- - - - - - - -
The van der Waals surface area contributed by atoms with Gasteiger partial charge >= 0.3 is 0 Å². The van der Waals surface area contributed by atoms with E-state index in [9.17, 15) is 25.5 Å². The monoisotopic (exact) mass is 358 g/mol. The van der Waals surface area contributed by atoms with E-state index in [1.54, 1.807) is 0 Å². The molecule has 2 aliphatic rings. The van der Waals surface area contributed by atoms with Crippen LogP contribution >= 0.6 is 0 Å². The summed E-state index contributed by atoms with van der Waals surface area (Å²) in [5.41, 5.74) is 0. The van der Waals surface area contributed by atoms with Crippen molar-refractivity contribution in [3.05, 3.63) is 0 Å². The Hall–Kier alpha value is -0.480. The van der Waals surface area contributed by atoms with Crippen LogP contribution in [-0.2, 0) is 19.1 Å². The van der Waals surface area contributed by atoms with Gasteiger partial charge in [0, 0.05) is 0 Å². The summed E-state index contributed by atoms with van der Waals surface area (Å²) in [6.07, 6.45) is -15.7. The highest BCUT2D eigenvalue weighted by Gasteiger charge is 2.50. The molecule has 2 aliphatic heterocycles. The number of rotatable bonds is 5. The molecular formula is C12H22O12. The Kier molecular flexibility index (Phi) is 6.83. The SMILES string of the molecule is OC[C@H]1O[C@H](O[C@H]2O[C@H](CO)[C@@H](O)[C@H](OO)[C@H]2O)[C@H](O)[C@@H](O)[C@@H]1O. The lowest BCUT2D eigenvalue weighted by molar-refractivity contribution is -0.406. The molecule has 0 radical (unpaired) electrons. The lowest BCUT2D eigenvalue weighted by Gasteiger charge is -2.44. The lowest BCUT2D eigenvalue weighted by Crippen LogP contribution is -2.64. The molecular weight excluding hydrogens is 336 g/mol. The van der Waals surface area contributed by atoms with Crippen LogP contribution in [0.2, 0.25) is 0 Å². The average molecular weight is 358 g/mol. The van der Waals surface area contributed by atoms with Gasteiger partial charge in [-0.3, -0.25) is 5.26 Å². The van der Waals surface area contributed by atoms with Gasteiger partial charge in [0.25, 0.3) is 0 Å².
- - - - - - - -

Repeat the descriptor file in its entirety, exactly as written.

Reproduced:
The van der Waals surface area contributed by atoms with Gasteiger partial charge >= 0.3 is 0 Å². The van der Waals surface area contributed by atoms with E-state index in [9.17, 15) is 25.5 Å². The monoisotopic (exact) mass is 358 g/mol. The van der Waals surface area contributed by atoms with E-state index in [1.54, 1.807) is 0 Å². The molecule has 2 aliphatic rings. The van der Waals surface area contributed by atoms with Crippen LogP contribution >= 0.6 is 0 Å². The summed E-state index contributed by atoms with van der Waals surface area (Å²) in [5.41, 5.74) is 0. The van der Waals surface area contributed by atoms with Crippen molar-refractivity contribution in [3.05, 3.63) is 0 Å². The Hall–Kier alpha value is -0.480. The van der Waals surface area contributed by atoms with Crippen LogP contribution in [-0.2, 0) is 19.1 Å². The van der Waals surface area contributed by atoms with Gasteiger partial charge in [0, 0.05) is 0 Å². The summed E-state index contributed by atoms with van der Waals surface area (Å²) in [6.07, 6.45) is -15.7. The highest BCUT2D eigenvalue weighted by Gasteiger charge is 2.50. The molecule has 2 aliphatic heterocycles. The number of rotatable bonds is 5. The molecular formula is C12H22O12. The Kier molecular flexibility index (Phi) is 6.83. The SMILES string of the molecule is OC[C@H]1O[C@H](O[C@H]2O[C@H](CO)[C@@H](O)[C@H](OO)[C@H]2O)[C@H](O)[C@@H](O)[C@@H]1O. The lowest BCUT2D eigenvalue weighted by molar-refractivity contribution is -0.406. The molecule has 0 radical (unpaired) electrons. The lowest BCUT2D eigenvalue weighted by Gasteiger charge is -2.44. The lowest BCUT2D eigenvalue weighted by Crippen LogP contribution is -2.64. The molecular weight excluding hydrogens is 336 g/mol. The van der Waals surface area contributed by atoms with Crippen LogP contribution in [0.2, 0.25) is 0 Å². The average molecular weight is 358 g/mol. The van der Waals surface area contributed by atoms with Gasteiger partial charge in [-0.3, -0.25) is 5.26 Å². The van der Waals surface area contributed by atoms with Gasteiger partial charge in [0.25, 0.3) is 0 Å².